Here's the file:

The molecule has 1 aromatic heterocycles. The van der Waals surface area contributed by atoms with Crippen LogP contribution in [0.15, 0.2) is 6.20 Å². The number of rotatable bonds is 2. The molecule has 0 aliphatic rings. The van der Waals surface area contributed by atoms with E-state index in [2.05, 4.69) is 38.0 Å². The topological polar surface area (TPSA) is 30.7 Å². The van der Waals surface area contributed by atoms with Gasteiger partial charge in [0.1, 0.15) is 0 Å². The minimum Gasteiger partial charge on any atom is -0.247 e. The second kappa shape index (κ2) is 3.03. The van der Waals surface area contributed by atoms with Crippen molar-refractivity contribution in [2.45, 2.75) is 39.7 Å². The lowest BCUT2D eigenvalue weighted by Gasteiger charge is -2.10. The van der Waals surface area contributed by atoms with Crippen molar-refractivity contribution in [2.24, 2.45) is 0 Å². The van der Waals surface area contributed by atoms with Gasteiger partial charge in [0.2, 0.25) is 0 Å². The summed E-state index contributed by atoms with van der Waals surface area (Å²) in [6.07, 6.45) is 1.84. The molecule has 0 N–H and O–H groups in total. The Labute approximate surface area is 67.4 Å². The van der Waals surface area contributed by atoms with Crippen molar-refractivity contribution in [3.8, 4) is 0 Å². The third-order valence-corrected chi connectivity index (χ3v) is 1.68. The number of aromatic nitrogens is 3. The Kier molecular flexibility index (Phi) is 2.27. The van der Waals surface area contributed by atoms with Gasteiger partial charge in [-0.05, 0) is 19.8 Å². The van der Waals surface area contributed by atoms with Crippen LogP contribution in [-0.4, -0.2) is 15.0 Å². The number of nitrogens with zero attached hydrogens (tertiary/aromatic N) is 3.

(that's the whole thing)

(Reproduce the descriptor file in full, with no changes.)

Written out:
The molecule has 1 aromatic heterocycles. The van der Waals surface area contributed by atoms with Crippen LogP contribution in [0.15, 0.2) is 6.20 Å². The number of rotatable bonds is 2. The molecule has 0 aliphatic rings. The van der Waals surface area contributed by atoms with E-state index in [2.05, 4.69) is 38.0 Å². The topological polar surface area (TPSA) is 30.7 Å². The van der Waals surface area contributed by atoms with Gasteiger partial charge in [0.1, 0.15) is 0 Å². The minimum Gasteiger partial charge on any atom is -0.247 e. The second kappa shape index (κ2) is 3.03. The van der Waals surface area contributed by atoms with Crippen molar-refractivity contribution in [2.45, 2.75) is 39.7 Å². The lowest BCUT2D eigenvalue weighted by Gasteiger charge is -2.10. The van der Waals surface area contributed by atoms with Crippen molar-refractivity contribution in [2.24, 2.45) is 0 Å². The van der Waals surface area contributed by atoms with Gasteiger partial charge in [0.2, 0.25) is 0 Å². The summed E-state index contributed by atoms with van der Waals surface area (Å²) in [6.07, 6.45) is 1.84. The molecule has 0 N–H and O–H groups in total. The Labute approximate surface area is 67.4 Å². The van der Waals surface area contributed by atoms with Crippen molar-refractivity contribution in [3.8, 4) is 0 Å². The third-order valence-corrected chi connectivity index (χ3v) is 1.68. The number of aromatic nitrogens is 3. The Kier molecular flexibility index (Phi) is 2.27. The van der Waals surface area contributed by atoms with Gasteiger partial charge in [-0.05, 0) is 19.8 Å². The van der Waals surface area contributed by atoms with Crippen LogP contribution in [-0.4, -0.2) is 15.0 Å². The number of nitrogens with zero attached hydrogens (tertiary/aromatic N) is 3.